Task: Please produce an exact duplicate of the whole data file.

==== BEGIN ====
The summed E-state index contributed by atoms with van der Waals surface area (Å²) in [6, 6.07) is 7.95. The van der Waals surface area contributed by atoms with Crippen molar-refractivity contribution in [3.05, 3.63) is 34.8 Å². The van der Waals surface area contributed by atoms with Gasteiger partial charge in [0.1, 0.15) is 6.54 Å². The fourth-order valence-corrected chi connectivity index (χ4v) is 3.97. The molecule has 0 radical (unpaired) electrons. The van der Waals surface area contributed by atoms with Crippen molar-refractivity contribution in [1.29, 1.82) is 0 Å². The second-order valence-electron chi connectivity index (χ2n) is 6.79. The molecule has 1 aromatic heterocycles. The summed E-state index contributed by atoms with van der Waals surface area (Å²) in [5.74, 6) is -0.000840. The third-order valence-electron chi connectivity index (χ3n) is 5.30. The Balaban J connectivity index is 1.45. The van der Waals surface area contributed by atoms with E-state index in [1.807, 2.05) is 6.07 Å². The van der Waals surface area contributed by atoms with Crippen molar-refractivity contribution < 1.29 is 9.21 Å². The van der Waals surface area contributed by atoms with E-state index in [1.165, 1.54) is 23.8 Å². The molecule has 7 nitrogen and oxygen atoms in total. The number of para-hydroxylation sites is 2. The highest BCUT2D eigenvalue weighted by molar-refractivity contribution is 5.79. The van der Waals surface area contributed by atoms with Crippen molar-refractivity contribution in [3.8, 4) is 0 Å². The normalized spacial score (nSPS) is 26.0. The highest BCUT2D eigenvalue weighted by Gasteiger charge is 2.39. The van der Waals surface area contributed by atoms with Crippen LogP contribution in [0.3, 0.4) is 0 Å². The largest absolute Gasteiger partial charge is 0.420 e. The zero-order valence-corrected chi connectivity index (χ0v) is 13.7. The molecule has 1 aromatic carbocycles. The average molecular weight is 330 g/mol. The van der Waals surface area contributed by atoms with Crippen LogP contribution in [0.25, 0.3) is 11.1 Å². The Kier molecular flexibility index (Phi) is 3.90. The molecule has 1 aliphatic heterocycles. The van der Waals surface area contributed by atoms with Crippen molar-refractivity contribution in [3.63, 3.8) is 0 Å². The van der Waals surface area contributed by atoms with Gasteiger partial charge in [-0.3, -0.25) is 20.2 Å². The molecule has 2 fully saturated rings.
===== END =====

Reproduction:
The summed E-state index contributed by atoms with van der Waals surface area (Å²) in [6, 6.07) is 7.95. The van der Waals surface area contributed by atoms with Crippen molar-refractivity contribution in [3.05, 3.63) is 34.8 Å². The van der Waals surface area contributed by atoms with Gasteiger partial charge in [0.1, 0.15) is 6.54 Å². The fourth-order valence-corrected chi connectivity index (χ4v) is 3.97. The molecule has 0 radical (unpaired) electrons. The van der Waals surface area contributed by atoms with Crippen molar-refractivity contribution in [1.29, 1.82) is 0 Å². The second-order valence-electron chi connectivity index (χ2n) is 6.79. The molecule has 1 aromatic heterocycles. The summed E-state index contributed by atoms with van der Waals surface area (Å²) in [5.74, 6) is -0.000840. The third-order valence-electron chi connectivity index (χ3n) is 5.30. The Balaban J connectivity index is 1.45. The van der Waals surface area contributed by atoms with E-state index in [1.807, 2.05) is 6.07 Å². The van der Waals surface area contributed by atoms with Crippen molar-refractivity contribution < 1.29 is 9.21 Å². The van der Waals surface area contributed by atoms with E-state index in [1.165, 1.54) is 23.8 Å². The molecule has 7 nitrogen and oxygen atoms in total. The number of para-hydroxylation sites is 2. The highest BCUT2D eigenvalue weighted by molar-refractivity contribution is 5.79. The van der Waals surface area contributed by atoms with Crippen molar-refractivity contribution in [3.8, 4) is 0 Å². The normalized spacial score (nSPS) is 26.0. The highest BCUT2D eigenvalue weighted by Gasteiger charge is 2.39. The van der Waals surface area contributed by atoms with Crippen LogP contribution in [0.3, 0.4) is 0 Å². The largest absolute Gasteiger partial charge is 0.420 e. The zero-order valence-corrected chi connectivity index (χ0v) is 13.7. The molecule has 1 aromatic carbocycles. The average molecular weight is 330 g/mol. The van der Waals surface area contributed by atoms with Crippen LogP contribution in [0.25, 0.3) is 11.1 Å². The Kier molecular flexibility index (Phi) is 3.90. The molecule has 1 aliphatic heterocycles. The van der Waals surface area contributed by atoms with Crippen molar-refractivity contribution in [3.63, 3.8) is 0 Å². The van der Waals surface area contributed by atoms with Gasteiger partial charge in [-0.3, -0.25) is 20.2 Å². The molecule has 2 fully saturated rings.